As you collect more and more birthdays, you might wonder if it is still safe for you to continue driving. Luckily, there are several resources that can help you evaluate that question. You can also get help by taking a refresher course that assesses and can improve senior driving safety.
Traditionally, people drove as long as they could. This was usually until their children took away the keys or they got into a wreck that scared them away from driving. Most aging adults do not realize they have better options for addressing the issue of driving, than either giving up their independence or becoming a danger to themselves and others.
When to Get a Formal Driving Assessment
Regardless of age, most people likely assess their own driving skills inaccurately. If you tend to be hard on yourself, you might think you are a bad driver, whether you actually are or are not. Some people overestimate their driving skill. It can be hard to be objective about your driving or that of an aging parent.
A formal driving assessment is in order, if there are any of these warning signs:
- Getting more tickets or warnings in recent years than usual
- Struggling to change lanes or to stay in the intended lane
- Not noticing pavement markings, traffic signals, or signs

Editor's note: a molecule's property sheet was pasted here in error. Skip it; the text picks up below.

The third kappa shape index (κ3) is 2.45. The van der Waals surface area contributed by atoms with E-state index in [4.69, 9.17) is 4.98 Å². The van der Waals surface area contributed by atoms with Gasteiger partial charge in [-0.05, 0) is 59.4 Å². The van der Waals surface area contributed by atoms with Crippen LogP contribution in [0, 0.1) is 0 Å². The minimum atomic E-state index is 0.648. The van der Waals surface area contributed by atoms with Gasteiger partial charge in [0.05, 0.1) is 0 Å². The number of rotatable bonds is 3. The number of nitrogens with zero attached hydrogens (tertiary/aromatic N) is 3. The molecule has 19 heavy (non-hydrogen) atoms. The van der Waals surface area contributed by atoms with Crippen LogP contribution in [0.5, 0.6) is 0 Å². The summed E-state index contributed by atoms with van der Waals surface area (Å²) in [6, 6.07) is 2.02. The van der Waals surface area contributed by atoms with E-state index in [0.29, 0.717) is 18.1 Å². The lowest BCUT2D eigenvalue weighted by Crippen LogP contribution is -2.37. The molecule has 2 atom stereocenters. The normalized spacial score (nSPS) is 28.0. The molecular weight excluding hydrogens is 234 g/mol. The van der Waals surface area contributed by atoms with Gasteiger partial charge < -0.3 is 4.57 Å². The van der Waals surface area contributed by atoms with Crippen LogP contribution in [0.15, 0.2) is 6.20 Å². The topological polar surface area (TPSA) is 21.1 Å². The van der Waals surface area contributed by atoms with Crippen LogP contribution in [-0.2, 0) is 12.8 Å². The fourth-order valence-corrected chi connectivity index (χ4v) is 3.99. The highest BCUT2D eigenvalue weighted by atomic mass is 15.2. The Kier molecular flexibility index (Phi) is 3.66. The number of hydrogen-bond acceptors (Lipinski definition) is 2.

- Multiple dents or scrapes on the car
- Sideswiping or colliding with garage doors, curbs, fences, dumpsters, or other fixed objects
- Having car accidents or near misses
Any other significant change that causes anxiety about senior driving safety should indicate the need for a formal assessment.
Refresher Courses and Assessments
The AARP offers an eight-hour course that people can take in person over two days or online within 30 days. You can get more information on the low-cost program, by calling toll-free at (888) 227-7669. Your car insurance company might give you a discount on your premiums after you complete the course. The AARP Driver Safety Program refresher course is for people age 50 and up.
Military veterans can schedule a series of tests to evaluate driving competence at a Veterans Administration medical center. Driver rehabilitation specialists or occupational therapists perform the testing. Non-veterans can get similar professional evaluations at a local hospital or rehabilitation center. If there is strong disagreement in your family about whether a loved one should continue driving, an objective assessment by a disinterested third party can resolve the dispute.
Sometimes people ask the family doctor to decide whether it is safe for a senior to drive. However, this practice is not always the best approach. The doctor can perform vision, reflex and hearing tests. However, driving involves many skills other than these three things.
This request can put the doctor in the position of worrying about the consequences of making the wrong call in either direction. Asking the doctor to enter into the dispute can also damage the professional relationship the physician has with the senior. Your parent might hide medical issues from the doctor to try to keep his driving privileges. Let the doctor practice medicine and have other professionals assess senior driving safety.
A Place for Mom. “Driver Safety for Seniors: Assessment & Resources.” (accessed August 21, 2019) https://www.aplaceformom.com/planning-and-advice/articles/senior-driver-safety